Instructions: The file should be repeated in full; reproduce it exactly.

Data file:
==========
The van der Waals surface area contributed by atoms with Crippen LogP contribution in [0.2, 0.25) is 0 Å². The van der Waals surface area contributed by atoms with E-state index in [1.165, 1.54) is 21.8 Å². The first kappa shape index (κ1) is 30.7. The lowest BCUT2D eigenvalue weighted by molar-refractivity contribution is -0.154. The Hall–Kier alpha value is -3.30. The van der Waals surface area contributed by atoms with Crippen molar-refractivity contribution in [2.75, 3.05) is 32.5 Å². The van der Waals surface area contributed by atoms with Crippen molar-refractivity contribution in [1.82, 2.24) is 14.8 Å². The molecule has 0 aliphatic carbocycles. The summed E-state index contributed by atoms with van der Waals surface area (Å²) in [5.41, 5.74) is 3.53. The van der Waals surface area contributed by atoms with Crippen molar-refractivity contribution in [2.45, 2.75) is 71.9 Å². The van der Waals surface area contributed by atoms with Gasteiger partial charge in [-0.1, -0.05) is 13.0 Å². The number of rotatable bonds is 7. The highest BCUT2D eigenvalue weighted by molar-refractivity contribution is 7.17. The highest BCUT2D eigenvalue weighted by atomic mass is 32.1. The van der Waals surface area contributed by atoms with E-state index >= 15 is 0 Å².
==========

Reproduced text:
The van der Waals surface area contributed by atoms with Crippen LogP contribution in [0.2, 0.25) is 0 Å². The van der Waals surface area contributed by atoms with E-state index in [1.165, 1.54) is 21.8 Å². The first kappa shape index (κ1) is 30.7. The lowest BCUT2D eigenvalue weighted by molar-refractivity contribution is -0.154. The Hall–Kier alpha value is -3.30. The van der Waals surface area contributed by atoms with Crippen molar-refractivity contribution in [2.75, 3.05) is 32.5 Å². The van der Waals surface area contributed by atoms with Crippen molar-refractivity contribution in [1.82, 2.24) is 14.8 Å². The molecule has 0 aliphatic carbocycles. The summed E-state index contributed by atoms with van der Waals surface area (Å²) in [5.41, 5.74) is 3.53. The van der Waals surface area contributed by atoms with Crippen molar-refractivity contribution in [2.45, 2.75) is 71.9 Å². The van der Waals surface area contributed by atoms with Gasteiger partial charge in [-0.1, -0.05) is 13.0 Å². The number of rotatable bonds is 7. The highest BCUT2D eigenvalue weighted by molar-refractivity contribution is 7.17. The highest BCUT2D eigenvalue weighted by atomic mass is 32.1. The van der Waals surface area contributed by atoms with E-state index >= 15 is 0 Å².